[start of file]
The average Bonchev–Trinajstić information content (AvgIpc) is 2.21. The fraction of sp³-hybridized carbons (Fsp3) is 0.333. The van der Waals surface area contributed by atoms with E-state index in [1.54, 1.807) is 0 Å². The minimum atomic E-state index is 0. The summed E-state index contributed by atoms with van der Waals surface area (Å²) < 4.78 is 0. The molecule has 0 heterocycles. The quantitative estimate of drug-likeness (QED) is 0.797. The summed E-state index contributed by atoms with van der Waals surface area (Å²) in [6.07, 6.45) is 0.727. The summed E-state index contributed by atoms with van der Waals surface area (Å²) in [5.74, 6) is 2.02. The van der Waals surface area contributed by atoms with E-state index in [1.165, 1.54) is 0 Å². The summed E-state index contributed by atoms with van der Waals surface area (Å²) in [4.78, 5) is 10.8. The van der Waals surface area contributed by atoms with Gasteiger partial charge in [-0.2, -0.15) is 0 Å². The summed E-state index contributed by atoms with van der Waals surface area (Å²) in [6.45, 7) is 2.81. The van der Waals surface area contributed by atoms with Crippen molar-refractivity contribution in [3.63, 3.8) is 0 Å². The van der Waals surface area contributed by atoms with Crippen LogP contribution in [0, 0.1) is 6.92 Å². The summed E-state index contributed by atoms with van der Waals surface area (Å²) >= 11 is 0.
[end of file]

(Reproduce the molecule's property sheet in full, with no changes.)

The average Bonchev–Trinajstić information content (AvgIpc) is 2.21. The fraction of sp³-hybridized carbons (Fsp3) is 0.333. The van der Waals surface area contributed by atoms with E-state index in [1.54, 1.807) is 0 Å². The minimum atomic E-state index is 0. The summed E-state index contributed by atoms with van der Waals surface area (Å²) < 4.78 is 0. The molecule has 0 heterocycles. The quantitative estimate of drug-likeness (QED) is 0.797. The summed E-state index contributed by atoms with van der Waals surface area (Å²) in [6.07, 6.45) is 0.727. The summed E-state index contributed by atoms with van der Waals surface area (Å²) in [5.74, 6) is 2.02. The van der Waals surface area contributed by atoms with E-state index in [1.165, 1.54) is 0 Å². The summed E-state index contributed by atoms with van der Waals surface area (Å²) in [4.78, 5) is 10.8. The van der Waals surface area contributed by atoms with Gasteiger partial charge in [-0.2, -0.15) is 0 Å². The summed E-state index contributed by atoms with van der Waals surface area (Å²) in [6.45, 7) is 2.81. The van der Waals surface area contributed by atoms with Crippen molar-refractivity contribution in [3.63, 3.8) is 0 Å². The van der Waals surface area contributed by atoms with Crippen LogP contribution in [0, 0.1) is 6.92 Å². The summed E-state index contributed by atoms with van der Waals surface area (Å²) >= 11 is 0.